The present disclosure relates generally to an apparatus, system and method, and more particularly to an IMC, which includes an electronic data card configured for storing thereon a biometric identifier used for releasing a detachable prescription element. The detachable prescription element includes at least one flash memory card. “Biometric identifier” as used herein describes a valid biometric sample obtained from a card holder via the biometric verification means, and stored on the IMC for later reference. Biometric verification means includes but is not limited to: fingerprint recognition means, hand geometry recognition means, palm geometry recognition means, iris recognition means, retina recognition means, speech recognition means and any other biometric verification means that are known and used in the arts. Biometric verification means may include at least one processor disposed in communication with, for example, a fingerprint scanner, hand geometry scanner, a palm geometry scanner, iris scanner, retina scanner, or a user interface which includes an audio receiving circuit capable of receiving audio signals at predetermined frequencies and/or with additional hardware complete with electronic circuitry.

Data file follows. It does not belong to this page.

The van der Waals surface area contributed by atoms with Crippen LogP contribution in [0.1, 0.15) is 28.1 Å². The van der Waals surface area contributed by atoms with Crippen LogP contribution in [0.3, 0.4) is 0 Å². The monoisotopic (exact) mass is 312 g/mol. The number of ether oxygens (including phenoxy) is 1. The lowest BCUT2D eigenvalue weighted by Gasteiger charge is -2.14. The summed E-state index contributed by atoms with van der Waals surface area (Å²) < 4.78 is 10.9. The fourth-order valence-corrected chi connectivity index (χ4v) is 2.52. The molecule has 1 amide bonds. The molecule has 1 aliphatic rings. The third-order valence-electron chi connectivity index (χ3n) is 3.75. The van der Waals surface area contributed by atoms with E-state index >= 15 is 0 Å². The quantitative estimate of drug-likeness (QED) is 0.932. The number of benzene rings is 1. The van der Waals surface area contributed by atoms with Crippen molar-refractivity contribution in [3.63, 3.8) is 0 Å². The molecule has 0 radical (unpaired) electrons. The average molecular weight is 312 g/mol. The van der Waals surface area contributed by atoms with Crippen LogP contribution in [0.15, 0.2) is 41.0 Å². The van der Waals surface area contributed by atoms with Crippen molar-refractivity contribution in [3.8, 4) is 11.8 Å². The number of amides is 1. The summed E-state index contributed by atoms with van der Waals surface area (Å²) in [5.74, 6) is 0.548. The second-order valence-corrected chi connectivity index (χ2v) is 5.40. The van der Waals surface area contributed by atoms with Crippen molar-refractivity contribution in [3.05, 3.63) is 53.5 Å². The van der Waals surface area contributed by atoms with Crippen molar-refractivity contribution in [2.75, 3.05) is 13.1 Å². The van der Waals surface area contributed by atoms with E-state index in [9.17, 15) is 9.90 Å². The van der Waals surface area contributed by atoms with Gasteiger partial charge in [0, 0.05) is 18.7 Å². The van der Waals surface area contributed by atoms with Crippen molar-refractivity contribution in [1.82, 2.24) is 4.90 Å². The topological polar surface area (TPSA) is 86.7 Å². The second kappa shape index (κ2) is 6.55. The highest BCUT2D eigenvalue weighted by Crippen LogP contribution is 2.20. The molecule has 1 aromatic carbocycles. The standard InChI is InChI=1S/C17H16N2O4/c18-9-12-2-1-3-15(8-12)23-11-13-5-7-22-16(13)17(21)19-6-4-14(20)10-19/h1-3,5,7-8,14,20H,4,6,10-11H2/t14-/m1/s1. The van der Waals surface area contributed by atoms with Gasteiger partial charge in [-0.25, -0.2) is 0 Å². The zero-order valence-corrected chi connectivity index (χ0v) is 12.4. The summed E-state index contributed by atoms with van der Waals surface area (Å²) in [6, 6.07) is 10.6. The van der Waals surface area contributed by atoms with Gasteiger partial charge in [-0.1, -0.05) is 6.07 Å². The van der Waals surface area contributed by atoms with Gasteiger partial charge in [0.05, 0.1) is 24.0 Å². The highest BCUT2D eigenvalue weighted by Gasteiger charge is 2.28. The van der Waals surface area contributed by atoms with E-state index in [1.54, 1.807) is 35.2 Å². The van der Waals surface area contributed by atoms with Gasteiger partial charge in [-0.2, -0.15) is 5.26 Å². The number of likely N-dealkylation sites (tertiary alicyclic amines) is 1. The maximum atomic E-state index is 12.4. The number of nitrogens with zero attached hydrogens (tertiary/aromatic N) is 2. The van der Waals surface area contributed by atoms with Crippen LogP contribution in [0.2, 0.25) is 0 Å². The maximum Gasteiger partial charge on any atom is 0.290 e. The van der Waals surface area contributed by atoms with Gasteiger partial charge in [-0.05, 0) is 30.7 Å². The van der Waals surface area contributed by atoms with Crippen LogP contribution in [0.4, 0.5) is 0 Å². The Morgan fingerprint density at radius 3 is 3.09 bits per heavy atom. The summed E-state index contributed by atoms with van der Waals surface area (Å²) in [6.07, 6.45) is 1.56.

IMC is selected from the group of electronic devices consisting essentially of smart cards, memory cards, and processor cards, with at least one memory means embedded therein for storing a patient's biometric identifier and/or medical information. Medical information includes but is not limited to a patient's: name, birthday, social security number, address, prescription date, prescribing physician registration number, prescription history, prescribing physician's electronic signature, date prescription filled, pharmacy's registration number, pharmacist's license number, age, blood type, sex, race, marital status, allergies, known medical conditions, family history, a treating physician's contact information, color of eyes, height, primary care physician's name, primary care physician's address, primary care physician's contact information, insurance provider's name, insurer's address, insurer's telephone number, medical history and the like.

IMC includes at least one processor positioned within configured for performing any one or more of the following: validating a biometric sample with a biometric identifier stored thereon; releasing the detachable prescription element; and communicating with a computer via an application program. IMC also includes biometric identifier or medical information stored within IMC's at least one memory means. The at least one memory means may comprise of storage hardware.

IMC is a functional component of a system, where the system comprises of: a computer; an application program executable on the computer; and the IMC which includes an electronic data card configured for storing thereon, a patient's medical information accessible by the application program, as well as a biometric identifier used for releasing a detachable prescription element. System also comprises of biometric verification means positioned on the interactive medical card, where the biometric verification means is configured for receiving at least one biometric sample, which is compared to the biometric identifier stored thereon as a means of authenticating the IMC card holder.